As time passed, I noticed the monitors announcing the trains and on which platforms. I also became aware of announcements in Hindi over a barely audible loudspeaker. Just minutes before our departure, Abhi said that our train moved to a different platform. That very moment, I was, again, thankful for our guide Abhi, Intrepid, and my decision to be part of a tour. In all of the chaos, I would have NEVER been able to navigate the train station, platform, but especially become aware of a last-minute platform change.
We boarded the train with pod instructions from Abhi. I was pleasantly surprised at the tidy air conditioned pod. The middle sleeping berths were collapsed so that three people could sit on each side of the pod. The top and bottom berths are stationary. There was a clean sheet and small pillow in a brown paper bag and a thick dark blue wool blanket. A small square table seperates the lower berths and a horizontal rectangular window with curtain is above the table. We were each assigned a berth and a place to sit on the lower berth when not sleeping. The six berths in the pod were taken by Jeff, myself and people in our group. The end berths were assigned to two Indian men.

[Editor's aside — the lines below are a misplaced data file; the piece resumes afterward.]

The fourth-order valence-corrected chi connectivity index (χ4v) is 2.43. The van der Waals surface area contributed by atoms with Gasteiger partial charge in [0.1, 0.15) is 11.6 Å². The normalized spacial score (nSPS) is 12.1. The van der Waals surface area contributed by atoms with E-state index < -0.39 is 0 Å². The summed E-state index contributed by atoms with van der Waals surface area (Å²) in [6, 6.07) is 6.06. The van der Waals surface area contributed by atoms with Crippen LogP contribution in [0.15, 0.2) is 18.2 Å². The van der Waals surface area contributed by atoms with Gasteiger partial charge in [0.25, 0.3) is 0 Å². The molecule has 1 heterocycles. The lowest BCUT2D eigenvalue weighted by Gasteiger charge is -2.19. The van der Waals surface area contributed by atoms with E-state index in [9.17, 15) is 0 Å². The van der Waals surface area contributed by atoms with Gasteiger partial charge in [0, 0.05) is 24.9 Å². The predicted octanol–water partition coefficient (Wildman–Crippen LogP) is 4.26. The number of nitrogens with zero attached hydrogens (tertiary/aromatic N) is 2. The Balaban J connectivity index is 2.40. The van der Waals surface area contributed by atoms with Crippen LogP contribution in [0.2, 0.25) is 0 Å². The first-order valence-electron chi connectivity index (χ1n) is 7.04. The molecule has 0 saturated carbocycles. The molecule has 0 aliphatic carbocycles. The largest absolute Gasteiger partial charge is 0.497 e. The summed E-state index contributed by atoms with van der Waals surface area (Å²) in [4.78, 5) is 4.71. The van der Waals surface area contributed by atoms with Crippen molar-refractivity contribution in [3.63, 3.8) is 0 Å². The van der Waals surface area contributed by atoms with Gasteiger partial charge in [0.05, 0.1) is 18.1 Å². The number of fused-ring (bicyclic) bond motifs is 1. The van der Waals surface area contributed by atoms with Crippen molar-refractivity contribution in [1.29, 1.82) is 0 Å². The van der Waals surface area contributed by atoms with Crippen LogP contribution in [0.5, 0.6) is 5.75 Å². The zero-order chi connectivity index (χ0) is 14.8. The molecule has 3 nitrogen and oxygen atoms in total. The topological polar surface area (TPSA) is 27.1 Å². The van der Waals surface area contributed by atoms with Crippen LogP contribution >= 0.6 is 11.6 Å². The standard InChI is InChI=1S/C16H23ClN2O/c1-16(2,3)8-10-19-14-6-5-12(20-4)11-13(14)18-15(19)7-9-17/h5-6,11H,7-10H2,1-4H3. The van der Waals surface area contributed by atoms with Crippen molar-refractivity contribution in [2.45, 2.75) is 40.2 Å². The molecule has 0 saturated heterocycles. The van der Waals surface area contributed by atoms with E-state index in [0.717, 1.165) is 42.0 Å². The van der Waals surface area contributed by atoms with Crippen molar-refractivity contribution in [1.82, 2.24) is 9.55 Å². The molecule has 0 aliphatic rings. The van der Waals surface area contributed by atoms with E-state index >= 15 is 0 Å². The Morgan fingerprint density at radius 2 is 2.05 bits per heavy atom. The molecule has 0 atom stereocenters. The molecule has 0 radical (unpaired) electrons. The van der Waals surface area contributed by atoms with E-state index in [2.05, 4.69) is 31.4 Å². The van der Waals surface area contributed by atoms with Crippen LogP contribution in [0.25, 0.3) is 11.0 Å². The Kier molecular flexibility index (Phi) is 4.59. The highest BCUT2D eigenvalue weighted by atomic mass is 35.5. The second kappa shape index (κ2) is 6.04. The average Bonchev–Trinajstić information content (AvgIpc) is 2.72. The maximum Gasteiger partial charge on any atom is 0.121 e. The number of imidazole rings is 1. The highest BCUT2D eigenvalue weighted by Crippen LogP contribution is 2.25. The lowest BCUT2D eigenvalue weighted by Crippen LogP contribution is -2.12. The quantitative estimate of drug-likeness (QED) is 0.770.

The pods around us had Indian families with small children, single Indian men and a few European travelers. It was loud with chatter and children screeching, but not invasive or uncomfortable. I was comforted to know that women and children were near by and that our guide was sleeping in our pod.
We stored our luggage under the lower berth. For security, we looped a bike chain and lock through the luggage handles. It was a bit overkill and in retrospect, I would go with a much more compact luggage cable & lock. It was a recommendation from the Intrepid group as there have been thefts at night while people are sleeping.
We settled in, and the train started to move. There were many stops on our way out of Delhi. The scenery didn’t change for nearly an hour. The noise had leveled out, and the air was getting a bit moist and warm. It was almost 6 pm when we decided to eat the Biryani we brought with us for dinner.
Around dark, we decided to get ready for bed and settle into our little spaces. I was on a middle berth. There is no ladder, so with grace, I creatively hoist myself up from the other berths. Ha,yeah,not! We are all laughing hysterically . In my berth, I find a convenient little cup holder and light. I laid out the supplied sheet, my sleeping bag liner, and can’t-travel-without compressible pillow with the pillow provided beneath and read for an hour or so before I tucked in the night.